Lagging sales of hybrids and diesels don't help either.
New-vehicle fuel economy in the US edged down slightly in June as the market share of SUVs and pickup trucks rose while hybrids and plug-in vehicle demand likely fell, according researchers at the University of Michigan Transportation Research Institute (UMTRI). New light-duty vehicle fuel economy fell to 25.3 miles per gallon last month from 25.4 mpg in May. US new-vehicle fuel economy reached an all-time high of 25.8 mpg in August 2014. As will remain true hopefully forever, average fuel efficiency in the US is still up – about 20 percent right now – since UMTRI started tracking such figures on October 2007.
New vehicles are having a hard time making headway towards meeting more stringent US emissions and fuel economy goals because of a combination of still-strong truck and SUV sales and lackluster demand for hybrids and plug-in vehicles. For instance, sales of Ford's F-Series pickup trucks jumped 29 percent from a year earlier to almost 71,000 units, while Ford SUV sales increased 7.3 percent from a year earlier. And, while General Motors' Silverado pickup line sales fell 3.7 percent from a year earlier, they still totaled almost 50,000 units, while Chevy Tahoe SUV sales spiked 27 percent.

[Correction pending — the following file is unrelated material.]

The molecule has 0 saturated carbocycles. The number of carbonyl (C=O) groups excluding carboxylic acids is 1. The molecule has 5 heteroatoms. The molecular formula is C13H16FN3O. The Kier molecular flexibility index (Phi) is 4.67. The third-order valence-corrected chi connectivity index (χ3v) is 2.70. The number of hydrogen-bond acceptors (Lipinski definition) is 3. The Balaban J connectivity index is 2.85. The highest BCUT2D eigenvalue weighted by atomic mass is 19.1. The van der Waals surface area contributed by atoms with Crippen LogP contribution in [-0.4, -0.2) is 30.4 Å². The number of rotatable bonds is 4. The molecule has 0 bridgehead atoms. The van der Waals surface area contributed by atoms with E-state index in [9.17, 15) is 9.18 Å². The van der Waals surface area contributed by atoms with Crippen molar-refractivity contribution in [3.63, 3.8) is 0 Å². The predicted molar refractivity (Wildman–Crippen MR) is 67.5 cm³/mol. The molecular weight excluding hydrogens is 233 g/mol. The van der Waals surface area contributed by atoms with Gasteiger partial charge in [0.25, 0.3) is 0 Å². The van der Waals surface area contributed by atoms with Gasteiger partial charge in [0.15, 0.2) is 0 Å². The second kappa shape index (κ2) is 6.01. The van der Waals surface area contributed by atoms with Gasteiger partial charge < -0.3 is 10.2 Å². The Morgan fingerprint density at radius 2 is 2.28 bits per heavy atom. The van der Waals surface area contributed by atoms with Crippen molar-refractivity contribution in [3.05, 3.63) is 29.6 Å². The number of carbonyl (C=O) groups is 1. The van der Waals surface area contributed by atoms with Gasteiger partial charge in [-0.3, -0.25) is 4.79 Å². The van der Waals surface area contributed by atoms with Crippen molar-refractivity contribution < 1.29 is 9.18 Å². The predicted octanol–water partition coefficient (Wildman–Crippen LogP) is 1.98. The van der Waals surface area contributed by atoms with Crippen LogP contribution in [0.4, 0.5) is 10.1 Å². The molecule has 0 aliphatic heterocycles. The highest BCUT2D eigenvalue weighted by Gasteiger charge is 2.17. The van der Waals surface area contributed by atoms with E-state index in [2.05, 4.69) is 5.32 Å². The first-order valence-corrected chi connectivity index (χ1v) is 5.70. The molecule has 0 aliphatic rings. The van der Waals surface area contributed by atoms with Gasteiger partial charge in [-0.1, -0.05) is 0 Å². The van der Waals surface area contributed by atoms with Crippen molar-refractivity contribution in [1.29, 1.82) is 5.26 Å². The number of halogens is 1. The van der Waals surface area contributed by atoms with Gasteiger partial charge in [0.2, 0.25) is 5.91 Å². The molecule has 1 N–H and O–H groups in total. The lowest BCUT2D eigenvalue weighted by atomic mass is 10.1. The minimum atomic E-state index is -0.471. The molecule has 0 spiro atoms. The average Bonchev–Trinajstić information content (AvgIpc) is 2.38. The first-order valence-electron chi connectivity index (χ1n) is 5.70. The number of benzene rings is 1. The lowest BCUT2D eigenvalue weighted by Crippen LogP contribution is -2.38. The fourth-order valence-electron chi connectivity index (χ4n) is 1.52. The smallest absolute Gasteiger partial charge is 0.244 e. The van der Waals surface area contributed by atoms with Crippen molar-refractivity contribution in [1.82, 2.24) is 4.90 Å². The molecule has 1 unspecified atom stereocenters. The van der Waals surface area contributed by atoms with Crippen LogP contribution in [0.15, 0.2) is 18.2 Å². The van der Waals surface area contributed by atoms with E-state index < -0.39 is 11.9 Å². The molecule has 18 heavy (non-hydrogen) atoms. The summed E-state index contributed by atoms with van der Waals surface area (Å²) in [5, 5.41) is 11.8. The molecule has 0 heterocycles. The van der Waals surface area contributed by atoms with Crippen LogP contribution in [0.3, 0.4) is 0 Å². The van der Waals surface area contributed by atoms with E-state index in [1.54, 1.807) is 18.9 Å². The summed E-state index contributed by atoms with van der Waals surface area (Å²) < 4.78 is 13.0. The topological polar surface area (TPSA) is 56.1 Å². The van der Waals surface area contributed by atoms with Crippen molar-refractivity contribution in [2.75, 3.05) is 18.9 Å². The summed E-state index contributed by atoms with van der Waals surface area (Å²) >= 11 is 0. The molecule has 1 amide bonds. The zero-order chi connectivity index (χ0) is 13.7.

On the flip side, US sales of hybrids, plug-ins and diesels fell about 21 percent from a year earlier to about 35,000 units. While models like the Chevrolet Volt extended-range plug-in saw higher demand, combined sales of Toyota's four Prius variants fell 27 percent to about 11,000 units, and Nissan Leaf electric-vehicle sales plunged 47 percent from a year earlier to about 1,100 units. Additionally, fleetwide MPG was likely hampered by the lack of high-mpg diesel-vehicle sales from Volkswagen and its Audi division, which have been subject to a stop-sale as a result of VW's diesel-emissions scandal.